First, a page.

Pincus said Sean Sweeney, director of the Soho Alliance, told him that even though G.L.W.D. doesn’t have a liquor license, they are likely getting around this by having the events’ caterers obtain liquor licenses on a case-by-case basis.

Tobi Bergman, chairperson of Community Board 2, said the board did not know G.L.W.D. would be using its building for open-air evening parties with amplified music.

“This looks like an event business and it comes as a complete surprise,” Bergman said. “C.B. 2 supported the controversial expansion because we were told the purpose was to provide space for the group’s operations to serve more people. Rooftop parties always cause a nuisance in a residential area, and that’s just not acceptable. That said, we look forward to bringing the neighbors together with God’s Love We Deliver to assure their future ability to use their building productively without causing disturbance.”

The “controversial” aspect of the G.L.W.D. construction project that Bergman referred to was the organization’s selling of $6 million worth of its air rights to an adjacent luxury residential development. Neighbors who opposed both projects protested that because a deed restriction on the God’s Love property — which was formerly a city-owned library — mandates community use, the development rights could not then be transferred for a private, market-rate use. But Karen Pearl, God’s Love’s executive director, said the deed didn’t cover air rights.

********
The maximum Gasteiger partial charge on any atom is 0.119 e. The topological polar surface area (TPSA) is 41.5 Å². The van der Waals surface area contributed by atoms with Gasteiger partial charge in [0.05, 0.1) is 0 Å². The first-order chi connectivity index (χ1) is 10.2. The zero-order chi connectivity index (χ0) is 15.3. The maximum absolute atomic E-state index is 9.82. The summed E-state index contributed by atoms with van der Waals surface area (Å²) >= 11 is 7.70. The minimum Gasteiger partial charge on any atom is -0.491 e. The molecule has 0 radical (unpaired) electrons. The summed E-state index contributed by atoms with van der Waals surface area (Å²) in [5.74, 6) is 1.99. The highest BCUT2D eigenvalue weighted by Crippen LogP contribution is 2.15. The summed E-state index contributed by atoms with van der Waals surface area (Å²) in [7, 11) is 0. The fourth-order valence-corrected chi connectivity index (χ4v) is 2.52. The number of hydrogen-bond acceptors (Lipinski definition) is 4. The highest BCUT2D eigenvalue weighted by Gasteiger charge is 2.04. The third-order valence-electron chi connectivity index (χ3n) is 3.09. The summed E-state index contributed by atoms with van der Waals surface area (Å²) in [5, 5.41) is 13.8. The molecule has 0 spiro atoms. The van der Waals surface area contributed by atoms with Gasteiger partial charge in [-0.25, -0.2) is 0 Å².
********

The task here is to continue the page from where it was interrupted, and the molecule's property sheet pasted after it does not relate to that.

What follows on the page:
However, Bergman said the only discussion of outdoor use that G.L.W.D. presented to the board during the project’s public review was that neighbors from the new residential building would technically have access to the meals provider’s rooftop — which, in turn, helped fulfill the residential project’s open-space requirement.

As reported by The Villager in April, in the case of the new Whitney Museum of American Art on Gansevoort St., the museum was upfront about the use of its outdoor terraces for events, and the community was intimately involved in the discussions. Ultimately, local activists Elaine Young and Zack Winestine negotiated what Young called “a very complicated S.L.A. agreement” with the Whitney, under which there will only be six events with amplified sound on the terraces per year. The State Liquor Authority approved the stipulations, according to Young.

In a statement, a God’s Love spokesperson said, “From the first day and throughout the application process, we informed the public that we have a multipurpose space that can accommodate a variety of functions, including educational, volunteer recognition, staff, fundraising and donor cultivation events. We will continue to ensure that we and all those using the space comply with applicable ordinances and regulations moving forward.”

According to a source, God’s Love — despite its pitches for the spaces’ use on its Web site — does not envision they will be used that heavily, mainly due to the cost.

“The pricing is such that it won’t be hosting that many events,” the source said. “The idea is for the space to provide very limited events. They’ve made it available to some nonprofits already for free. A few smaller nonprofit receptions have already taken place, like two or three.”

However, Pincus will believe that when he sees — or rather, hears, or doesn’t hear — it, and is ready to take action, if needed.

“If this big noise is not silenced, I will make plenty of noise myself in the name of this community,” he vowed. “I’m not going to be driven out of my home by these people, and we will band together to take legal action if the press and pols don’t care.”